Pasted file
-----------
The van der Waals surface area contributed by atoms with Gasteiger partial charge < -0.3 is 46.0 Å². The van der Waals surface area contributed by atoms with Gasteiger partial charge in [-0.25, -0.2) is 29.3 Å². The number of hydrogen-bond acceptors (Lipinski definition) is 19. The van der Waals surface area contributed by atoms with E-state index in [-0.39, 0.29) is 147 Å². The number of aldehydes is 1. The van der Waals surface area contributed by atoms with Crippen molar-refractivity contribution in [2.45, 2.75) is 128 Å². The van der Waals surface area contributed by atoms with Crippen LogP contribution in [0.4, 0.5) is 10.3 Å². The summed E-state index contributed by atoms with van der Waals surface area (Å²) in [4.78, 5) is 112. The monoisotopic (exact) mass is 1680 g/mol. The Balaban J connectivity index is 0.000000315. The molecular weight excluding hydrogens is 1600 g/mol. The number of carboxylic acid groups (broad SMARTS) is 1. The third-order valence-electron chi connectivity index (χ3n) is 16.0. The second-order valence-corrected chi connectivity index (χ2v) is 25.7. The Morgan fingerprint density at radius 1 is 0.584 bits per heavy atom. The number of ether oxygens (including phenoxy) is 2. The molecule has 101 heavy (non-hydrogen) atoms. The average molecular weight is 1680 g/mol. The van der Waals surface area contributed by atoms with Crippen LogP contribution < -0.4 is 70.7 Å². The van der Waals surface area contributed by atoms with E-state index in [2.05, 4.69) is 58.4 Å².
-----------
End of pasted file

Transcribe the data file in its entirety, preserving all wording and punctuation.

The van der Waals surface area contributed by atoms with Gasteiger partial charge < -0.3 is 46.0 Å². The van der Waals surface area contributed by atoms with Gasteiger partial charge in [-0.25, -0.2) is 29.3 Å². The number of hydrogen-bond acceptors (Lipinski definition) is 19. The van der Waals surface area contributed by atoms with E-state index in [-0.39, 0.29) is 147 Å². The number of aldehydes is 1. The van der Waals surface area contributed by atoms with Crippen molar-refractivity contribution in [2.45, 2.75) is 128 Å². The van der Waals surface area contributed by atoms with Crippen LogP contribution in [0.4, 0.5) is 10.3 Å². The summed E-state index contributed by atoms with van der Waals surface area (Å²) in [4.78, 5) is 112. The monoisotopic (exact) mass is 1680 g/mol. The Balaban J connectivity index is 0.000000315. The molecular weight excluding hydrogens is 1600 g/mol. The number of carboxylic acid groups (broad SMARTS) is 1. The third-order valence-electron chi connectivity index (χ3n) is 16.0. The second-order valence-corrected chi connectivity index (χ2v) is 25.7. The Morgan fingerprint density at radius 1 is 0.584 bits per heavy atom. The number of ether oxygens (including phenoxy) is 2. The molecule has 101 heavy (non-hydrogen) atoms. The average molecular weight is 1680 g/mol. The van der Waals surface area contributed by atoms with Crippen LogP contribution < -0.4 is 70.7 Å². The van der Waals surface area contributed by atoms with E-state index in [2.05, 4.69) is 58.4 Å².